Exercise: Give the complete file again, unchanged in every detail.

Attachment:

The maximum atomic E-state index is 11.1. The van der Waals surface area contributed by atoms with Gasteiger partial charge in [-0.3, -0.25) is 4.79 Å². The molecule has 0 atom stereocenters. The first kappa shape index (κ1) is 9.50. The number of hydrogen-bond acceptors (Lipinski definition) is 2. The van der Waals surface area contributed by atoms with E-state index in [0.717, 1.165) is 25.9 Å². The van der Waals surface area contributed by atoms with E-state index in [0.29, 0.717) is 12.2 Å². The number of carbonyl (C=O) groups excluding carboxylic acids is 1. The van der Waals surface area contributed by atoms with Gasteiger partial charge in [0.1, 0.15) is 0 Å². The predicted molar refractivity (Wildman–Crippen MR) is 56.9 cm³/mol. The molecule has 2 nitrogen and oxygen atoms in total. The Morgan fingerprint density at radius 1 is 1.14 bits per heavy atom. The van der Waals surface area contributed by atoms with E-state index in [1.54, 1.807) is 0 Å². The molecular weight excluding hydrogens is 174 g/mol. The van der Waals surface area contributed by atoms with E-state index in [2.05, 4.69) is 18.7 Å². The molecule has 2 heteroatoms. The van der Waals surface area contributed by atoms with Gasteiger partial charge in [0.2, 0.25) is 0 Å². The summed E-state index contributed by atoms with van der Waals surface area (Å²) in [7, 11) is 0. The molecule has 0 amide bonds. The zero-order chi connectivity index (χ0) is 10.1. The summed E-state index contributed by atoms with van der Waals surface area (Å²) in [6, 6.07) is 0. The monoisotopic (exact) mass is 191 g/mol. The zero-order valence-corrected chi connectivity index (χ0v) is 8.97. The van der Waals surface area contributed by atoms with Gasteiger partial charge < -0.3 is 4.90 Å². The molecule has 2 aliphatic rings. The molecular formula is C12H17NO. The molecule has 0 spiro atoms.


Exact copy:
The maximum atomic E-state index is 11.1. The van der Waals surface area contributed by atoms with Gasteiger partial charge in [-0.3, -0.25) is 4.79 Å². The molecule has 0 atom stereocenters. The first kappa shape index (κ1) is 9.50. The number of hydrogen-bond acceptors (Lipinski definition) is 2. The van der Waals surface area contributed by atoms with E-state index in [0.717, 1.165) is 25.9 Å². The van der Waals surface area contributed by atoms with E-state index in [0.29, 0.717) is 12.2 Å². The number of carbonyl (C=O) groups excluding carboxylic acids is 1. The van der Waals surface area contributed by atoms with Gasteiger partial charge in [0.1, 0.15) is 0 Å². The predicted molar refractivity (Wildman–Crippen MR) is 56.9 cm³/mol. The molecule has 2 nitrogen and oxygen atoms in total. The Morgan fingerprint density at radius 1 is 1.14 bits per heavy atom. The van der Waals surface area contributed by atoms with E-state index in [1.54, 1.807) is 0 Å². The molecular weight excluding hydrogens is 174 g/mol. The van der Waals surface area contributed by atoms with E-state index in [2.05, 4.69) is 18.7 Å². The molecule has 2 heteroatoms. The van der Waals surface area contributed by atoms with Gasteiger partial charge in [0.2, 0.25) is 0 Å². The summed E-state index contributed by atoms with van der Waals surface area (Å²) in [7, 11) is 0. The molecule has 0 amide bonds. The zero-order chi connectivity index (χ0) is 10.1. The summed E-state index contributed by atoms with van der Waals surface area (Å²) in [6, 6.07) is 0. The monoisotopic (exact) mass is 191 g/mol. The zero-order valence-corrected chi connectivity index (χ0v) is 8.97. The van der Waals surface area contributed by atoms with Gasteiger partial charge < -0.3 is 4.90 Å². The molecule has 2 aliphatic rings. The molecular formula is C12H17NO. The molecule has 0 spiro atoms.